This idea of the “mesh” that lies in our subconscious came to the forefront of my brain when listening to a new favorite band of mine, Wallows. I found the band through Netflix. The lead singer of Wallows is Dylan Minette, who stars in hit Netflix series “13 Reasons Why” as Clay Jensen. Even if you haven’t watched “13 Reasons Why,” there’s a high chance you’ve seen the face: He’s the center of multiple memes on twitter, Reddit threads and even recognizable for his early appearances on shows like “Drake & Josh,” “Lost” and “Scandal.” This led to a personal investigation of Wallows’s rise to fame — did they gain most of their popularity from Dylan’s fame? Most certainly. Are they still extremely deserving of that recognition? Most certainly. Their sound is super cool.
In almost every interview with Wallows, Minette is asked about his role in “13 Reasons Why.” Specifically, Minette told Paste Magazine: “The show that I’m on, I’m under a contract on that and stuff and that’s something that I got to do and that’s cool and whatever but just anytime we have we are doing this non-stop because it’s what we wanna do.” Social media is usually made up of at least half self-conscious representation. For Minette, he has no control over constant comments on all forms of Wallows social media stating sentiments such as: “Severely disappointed their fan base is a bunch of 13 Yr. old fan girls who watch Thirteen Reasons Why, ruined the concert.”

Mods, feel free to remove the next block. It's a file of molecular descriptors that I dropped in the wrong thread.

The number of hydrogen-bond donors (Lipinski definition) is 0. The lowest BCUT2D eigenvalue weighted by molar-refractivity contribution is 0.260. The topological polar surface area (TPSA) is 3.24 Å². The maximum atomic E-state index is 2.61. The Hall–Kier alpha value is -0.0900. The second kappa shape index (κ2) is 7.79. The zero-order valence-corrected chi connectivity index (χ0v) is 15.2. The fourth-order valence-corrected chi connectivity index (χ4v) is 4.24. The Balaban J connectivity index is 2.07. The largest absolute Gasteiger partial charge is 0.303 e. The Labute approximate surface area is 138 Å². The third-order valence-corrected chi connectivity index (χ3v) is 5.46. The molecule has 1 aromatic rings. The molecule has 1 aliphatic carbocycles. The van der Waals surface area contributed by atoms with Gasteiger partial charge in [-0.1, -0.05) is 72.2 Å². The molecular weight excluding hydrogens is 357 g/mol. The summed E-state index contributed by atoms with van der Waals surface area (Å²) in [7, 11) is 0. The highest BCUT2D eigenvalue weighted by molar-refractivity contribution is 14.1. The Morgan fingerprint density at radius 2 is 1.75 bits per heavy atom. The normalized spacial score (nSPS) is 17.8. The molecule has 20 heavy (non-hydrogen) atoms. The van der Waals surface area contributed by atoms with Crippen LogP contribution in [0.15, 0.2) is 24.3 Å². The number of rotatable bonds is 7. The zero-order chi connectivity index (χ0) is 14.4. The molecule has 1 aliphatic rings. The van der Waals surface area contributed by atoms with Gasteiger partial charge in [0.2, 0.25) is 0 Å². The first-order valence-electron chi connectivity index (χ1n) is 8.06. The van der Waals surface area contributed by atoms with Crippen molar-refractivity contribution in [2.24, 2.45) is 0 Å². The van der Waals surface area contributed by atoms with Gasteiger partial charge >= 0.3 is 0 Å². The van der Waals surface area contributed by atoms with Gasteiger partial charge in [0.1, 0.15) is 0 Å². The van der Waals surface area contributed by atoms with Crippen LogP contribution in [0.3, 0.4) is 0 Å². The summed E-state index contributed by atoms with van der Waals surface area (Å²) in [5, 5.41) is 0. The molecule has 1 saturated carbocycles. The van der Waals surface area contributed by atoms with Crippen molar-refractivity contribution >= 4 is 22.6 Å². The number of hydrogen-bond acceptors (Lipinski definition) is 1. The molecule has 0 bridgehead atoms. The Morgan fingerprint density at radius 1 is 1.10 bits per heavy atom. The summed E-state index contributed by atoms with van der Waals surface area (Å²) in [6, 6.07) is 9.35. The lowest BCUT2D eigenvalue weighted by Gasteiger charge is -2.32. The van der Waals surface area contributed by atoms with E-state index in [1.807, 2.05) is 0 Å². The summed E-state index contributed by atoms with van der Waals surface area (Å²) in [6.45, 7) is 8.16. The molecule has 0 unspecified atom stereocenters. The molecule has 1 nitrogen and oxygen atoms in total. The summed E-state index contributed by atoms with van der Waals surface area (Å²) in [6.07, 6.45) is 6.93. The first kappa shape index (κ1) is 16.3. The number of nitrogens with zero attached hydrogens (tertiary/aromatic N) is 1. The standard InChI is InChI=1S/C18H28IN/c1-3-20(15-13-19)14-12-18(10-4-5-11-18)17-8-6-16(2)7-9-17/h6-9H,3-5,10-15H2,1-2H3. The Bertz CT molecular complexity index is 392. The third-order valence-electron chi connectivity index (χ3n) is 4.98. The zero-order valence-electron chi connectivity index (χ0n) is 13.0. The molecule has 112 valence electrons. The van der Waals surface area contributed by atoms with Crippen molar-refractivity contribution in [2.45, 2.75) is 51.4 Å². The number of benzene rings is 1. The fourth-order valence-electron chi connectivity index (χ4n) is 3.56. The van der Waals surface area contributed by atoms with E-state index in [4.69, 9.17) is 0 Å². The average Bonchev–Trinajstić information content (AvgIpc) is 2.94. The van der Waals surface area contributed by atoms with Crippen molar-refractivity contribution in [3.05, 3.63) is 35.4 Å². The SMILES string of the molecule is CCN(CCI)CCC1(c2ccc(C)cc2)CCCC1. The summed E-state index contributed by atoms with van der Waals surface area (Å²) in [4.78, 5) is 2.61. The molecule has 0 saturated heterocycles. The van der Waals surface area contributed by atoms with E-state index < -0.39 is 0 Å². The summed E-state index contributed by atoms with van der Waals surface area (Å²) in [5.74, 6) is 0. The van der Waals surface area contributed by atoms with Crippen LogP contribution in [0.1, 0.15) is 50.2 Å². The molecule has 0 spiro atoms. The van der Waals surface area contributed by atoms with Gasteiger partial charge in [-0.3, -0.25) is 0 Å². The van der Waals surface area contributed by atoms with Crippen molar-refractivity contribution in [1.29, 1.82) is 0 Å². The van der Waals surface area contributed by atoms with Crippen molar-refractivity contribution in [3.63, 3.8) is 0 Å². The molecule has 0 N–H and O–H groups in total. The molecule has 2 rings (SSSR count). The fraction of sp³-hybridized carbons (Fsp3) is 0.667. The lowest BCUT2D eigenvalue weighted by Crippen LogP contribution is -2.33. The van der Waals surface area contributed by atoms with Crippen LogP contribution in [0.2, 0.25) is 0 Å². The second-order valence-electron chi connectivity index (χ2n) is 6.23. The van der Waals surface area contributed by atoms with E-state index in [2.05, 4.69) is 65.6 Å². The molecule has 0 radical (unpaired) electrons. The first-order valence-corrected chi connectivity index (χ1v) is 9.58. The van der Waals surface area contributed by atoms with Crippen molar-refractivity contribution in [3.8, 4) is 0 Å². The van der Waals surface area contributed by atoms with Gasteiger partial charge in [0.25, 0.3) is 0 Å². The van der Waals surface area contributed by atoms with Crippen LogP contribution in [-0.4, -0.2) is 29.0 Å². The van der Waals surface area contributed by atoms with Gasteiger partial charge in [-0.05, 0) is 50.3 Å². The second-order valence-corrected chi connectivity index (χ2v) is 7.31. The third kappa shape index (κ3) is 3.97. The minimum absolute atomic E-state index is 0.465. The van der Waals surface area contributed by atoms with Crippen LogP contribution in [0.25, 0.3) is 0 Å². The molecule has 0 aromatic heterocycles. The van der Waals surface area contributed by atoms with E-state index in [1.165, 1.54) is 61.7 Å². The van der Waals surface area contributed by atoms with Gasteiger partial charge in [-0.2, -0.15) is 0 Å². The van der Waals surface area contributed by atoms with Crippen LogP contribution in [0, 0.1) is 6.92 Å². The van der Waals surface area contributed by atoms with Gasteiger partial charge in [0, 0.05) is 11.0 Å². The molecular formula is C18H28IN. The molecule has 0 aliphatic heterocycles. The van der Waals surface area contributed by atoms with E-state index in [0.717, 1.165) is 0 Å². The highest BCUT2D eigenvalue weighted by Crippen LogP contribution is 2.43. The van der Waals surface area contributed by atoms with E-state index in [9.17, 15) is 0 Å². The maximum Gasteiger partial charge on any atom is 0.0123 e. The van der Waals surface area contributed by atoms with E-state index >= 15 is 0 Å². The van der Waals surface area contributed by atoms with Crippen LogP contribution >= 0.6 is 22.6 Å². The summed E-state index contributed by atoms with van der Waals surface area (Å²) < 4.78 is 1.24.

This trend comes from a longstanding notion in music. When you go to a concert and you gain face-to-face recognition with the artist, you listen much more. For me, going to a concert made me feel like the artist was mine. The media surrounding the artist is that same feeling: They become yours when the content you receive each day fully develops the vibe of who they are.